Now is the perfect time for the century old electrified train line to get a magnetic face lift
The Northeast Corridor is a widely known electrified railway line in the Northeastern United States and is owned primarily by Amtrak, a publicly funded railroad service. Every year this railroad line is responsible for transporting more than 11 million people from Boston through New York, Philadelphia and Washington D.C.
A report from the Northeast Corridor Infrastructure and Operations Advisory Commission (NEC Commission) last year concluded that the Corridor “is a critical national asset, an economic engine for the U.S., and contributes about $50 billion a year to the national economy.”
Despite its economic importance and the fact that it’s been underfunded for years, it didn’t stop the Republican controlled House Appropriations Committee from voting to cut funding to the public-sector rail company by 18%. Less than 24 hours after one of its trains derailed, killing seven, I might add.
“Infrastructure is the most important thing you never think about” so the saying goes. That might explain why there was little coverage and even less backlash to the defunding attempt in the wake of such a tragedy. A disaster which could have been easily avoided with the proper funding.
Since Republicans keep going on the offensive, the best thing for us progressives to do is fight fire with fire, or in this case magnetic levitation. Just imagine going from Boston to Washington, a near eight hour drive, in just two hours or New York to Washington in one hour.
Maglev (magnetic levitation) trains are the future, but the United States is nowhere to be seen when implementing its use. In fact, despite decades of research, there are only two commercial maglev transport systems in operation, with two others under construction. All four of them can be found in Asia (Japan, China & South Korea.)
A maglev train is a vehicle that travels along a guide-way using magnets to create both lift and propulsion, thereby reducing friction and allowing for higher speeds. Maglev trains therefore move more smoothly and more quietly than wheeled mass transit systems. They are also comparatively unaffected by weather.
While a maglev train costs much more to build ($1.2 billion for the Shanghai System for instance), the maintenance costs are significantly reduced compared to conventional rail. High-speed wheeled trains and tracks suffer from wear and tear from friction while maglevs do not bump and grind.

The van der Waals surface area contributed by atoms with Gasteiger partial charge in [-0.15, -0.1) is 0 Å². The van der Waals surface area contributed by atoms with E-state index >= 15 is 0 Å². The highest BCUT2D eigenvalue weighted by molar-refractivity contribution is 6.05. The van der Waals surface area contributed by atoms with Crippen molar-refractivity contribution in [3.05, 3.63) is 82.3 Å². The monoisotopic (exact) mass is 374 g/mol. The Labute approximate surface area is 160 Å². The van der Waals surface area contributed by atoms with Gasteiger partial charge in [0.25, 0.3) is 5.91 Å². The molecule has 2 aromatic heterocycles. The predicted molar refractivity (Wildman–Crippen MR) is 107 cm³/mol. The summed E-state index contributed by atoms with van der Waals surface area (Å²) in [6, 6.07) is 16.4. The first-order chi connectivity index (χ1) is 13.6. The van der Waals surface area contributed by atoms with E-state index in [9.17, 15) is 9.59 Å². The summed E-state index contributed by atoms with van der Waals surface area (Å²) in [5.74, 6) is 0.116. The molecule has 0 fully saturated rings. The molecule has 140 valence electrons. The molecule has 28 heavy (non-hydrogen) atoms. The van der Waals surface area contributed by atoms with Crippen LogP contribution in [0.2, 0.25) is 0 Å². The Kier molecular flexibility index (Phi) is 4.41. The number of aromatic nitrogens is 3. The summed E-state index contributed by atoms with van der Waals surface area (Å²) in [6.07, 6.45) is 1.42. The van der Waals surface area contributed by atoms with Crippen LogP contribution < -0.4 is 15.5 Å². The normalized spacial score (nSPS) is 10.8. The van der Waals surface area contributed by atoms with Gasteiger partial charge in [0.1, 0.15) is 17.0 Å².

The power needed for levitation is typically not a large percentage of its overall energy consumption. Most goes to overcome drag, as with other high-speed transport. There is also further potential down the road with systems that might allow maglev trains to attain even higher speeds using vacuum tubes.
As it stands now the Shanghai Maglev Train operating in China has a top speed of 430km/h (267miles/h). Not bad considering it was the first maglev train on the planet back in 2004. Still, even with ten year old technology, an ultra-smooth ride from New York to Washington D.C. would seem faster than a plane trip.
For those who think maglevs in the United States are nothing more than a pipe dream, think again. Private companies like “the Northeast Maglev” with the help of Central Japan Railway (who have pledged to Obama to fund half the $10 billion needed) are actively seeking “a first leg” project within the Northeast Corridor that would link Washington to Baltimore. The ultimate goal however is to see a maglev line from Washington to New York which would cost $100 billion plus. Too much for any company to take on.
What we should really be doing as a country however is reinventing Amtrak for the future. Amtrak’s current fastest trains top out at 150 mph in the Northeast Corridor, except they share the tracks with other railway operators and can rarely reach that speed.
For a country that spends trillions on wars ($1 trillion on the F-35 alone) and bank bailouts, you’d think a super high speed train to transport its own citizens safely isn’t asking too much. All we have to do is put more emphasis on upgrading our trains before our fighter jets.